Charity begins in Romania

10 January 2014

Casa Sperantei: the new hospice supported by Hospices of Hope, in Bucharest

Casa Sperantei: the new hospice supported by Hospices of Hope, in Bucharest

WHILE parts of Britain were bracing themselves for a supposed influx of Romanians and Bulgarians once immigration controls were relaxed on New Year's Day, one Christian charity had other ideas. Hospices of Hope was preparing to open the first ever in-patient teaching hospice in Bucharest, the capital of Romania, offering free care to those suffering from advanced cancer.

The new hospice is the fruit of five years' fund-raising. Despite the fact that the project was launched in 2008 - just as the recession began - the charity's founder, Graham Perolls, said that it had now secured €4.8 million of the €5.6 million needed. Besides treating patients, the hospice will provide care to some people in their homes.

The latest British Social Attitudes survey reveals that half of those who believe immig- ration benefits the country culturally and economically still want to let in fewer migrants.

Mr Perolls said that fears of mass immigration from Romania reflected the extent of the poverty there. The Romanian healthcare system was underfunded, and patients often had to bribe officials to receive care, he said. "People are very often desperate, especially when they are affected by serious illness. I think the best way to alleviate this situation is by helping them to develop better services in Romania, and providing some hope of change."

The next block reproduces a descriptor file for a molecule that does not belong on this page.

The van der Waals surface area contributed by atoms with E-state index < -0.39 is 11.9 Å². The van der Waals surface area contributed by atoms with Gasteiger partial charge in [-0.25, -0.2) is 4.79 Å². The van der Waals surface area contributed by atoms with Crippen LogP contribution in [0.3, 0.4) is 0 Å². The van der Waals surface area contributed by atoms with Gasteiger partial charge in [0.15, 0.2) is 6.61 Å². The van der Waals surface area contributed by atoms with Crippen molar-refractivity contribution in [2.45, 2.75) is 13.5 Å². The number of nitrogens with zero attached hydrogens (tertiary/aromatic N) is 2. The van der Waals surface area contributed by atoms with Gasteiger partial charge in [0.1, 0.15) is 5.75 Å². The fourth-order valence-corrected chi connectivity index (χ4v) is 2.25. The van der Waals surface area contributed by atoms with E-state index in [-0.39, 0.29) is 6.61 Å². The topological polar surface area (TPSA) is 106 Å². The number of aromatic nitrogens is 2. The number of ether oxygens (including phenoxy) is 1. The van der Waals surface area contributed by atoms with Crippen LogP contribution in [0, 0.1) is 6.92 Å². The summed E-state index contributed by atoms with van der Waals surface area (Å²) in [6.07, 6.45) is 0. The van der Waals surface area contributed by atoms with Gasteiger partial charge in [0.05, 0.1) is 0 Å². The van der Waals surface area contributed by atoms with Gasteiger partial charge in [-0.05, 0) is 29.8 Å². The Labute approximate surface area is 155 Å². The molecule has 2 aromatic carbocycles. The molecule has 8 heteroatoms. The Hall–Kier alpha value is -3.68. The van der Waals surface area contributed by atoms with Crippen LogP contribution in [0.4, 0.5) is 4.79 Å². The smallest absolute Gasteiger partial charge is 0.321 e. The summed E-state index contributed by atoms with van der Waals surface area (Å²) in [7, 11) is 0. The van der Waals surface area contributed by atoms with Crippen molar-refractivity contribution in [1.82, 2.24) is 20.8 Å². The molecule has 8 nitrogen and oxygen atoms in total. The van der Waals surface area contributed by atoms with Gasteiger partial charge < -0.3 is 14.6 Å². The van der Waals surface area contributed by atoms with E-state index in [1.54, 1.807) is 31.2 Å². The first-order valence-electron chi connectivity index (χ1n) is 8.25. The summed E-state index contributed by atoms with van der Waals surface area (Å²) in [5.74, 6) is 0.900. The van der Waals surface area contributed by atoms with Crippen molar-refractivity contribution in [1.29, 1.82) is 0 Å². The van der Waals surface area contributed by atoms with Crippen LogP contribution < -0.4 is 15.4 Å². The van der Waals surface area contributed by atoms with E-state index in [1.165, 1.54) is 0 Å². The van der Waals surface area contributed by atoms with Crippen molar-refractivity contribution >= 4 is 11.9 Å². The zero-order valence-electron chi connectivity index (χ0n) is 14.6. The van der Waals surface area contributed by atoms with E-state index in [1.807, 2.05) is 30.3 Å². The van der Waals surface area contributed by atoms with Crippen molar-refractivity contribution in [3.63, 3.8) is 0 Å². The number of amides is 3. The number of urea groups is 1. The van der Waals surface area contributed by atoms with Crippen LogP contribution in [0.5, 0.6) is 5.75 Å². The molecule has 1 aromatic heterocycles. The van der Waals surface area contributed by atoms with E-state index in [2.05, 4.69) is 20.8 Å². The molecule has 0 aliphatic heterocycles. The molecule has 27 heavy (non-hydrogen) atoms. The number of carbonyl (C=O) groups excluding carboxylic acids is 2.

In a promising development, about 60 per cent of the funding for the hospice has been raised within Romania. Mr Perolls said: "It is so encouraging that Romanians themselves are now grasping the concept of charity, and are supporting the hospice. The new hospice has truly been built with a lot of generosity and love. It is no small miracle that the project has been achieved in a time of severe economic hardship - a result of so many people's faithfulness and prayers."

The charity set up its first hospice in Romania in 1992, and now claims to be the leading provider of palliative care in the whole of south-east Europe. Mr Perolls said that a combination of a chance visit to Romania in 1975 and his father's entering a hospice after being diagnosed with cancer spurred him to begin his work.

Inspired by the care given to his father, Mr Perolls started the hospice charity Ellenor Foundation in 1985. After the end of Communism in Romania, he returned to the Eastern European nation, and realised that it, too, needed a hospice movement. "I remember visiting the cancer hospital in Brasov and watching a young man die in terrible pain," he said. "The consultant said that he could do little: there was no morphine, and the conditions in the hospital were appalling."

Today, Hospices of Hope also works in Serbia and Moldova, has provided care for up to 15,000 patients, and trained some 13,000 people in hospice care.

Mr Perolls was recognised in the New Year Honours list by being appointed a Commander of the Order of St Michael and St George.

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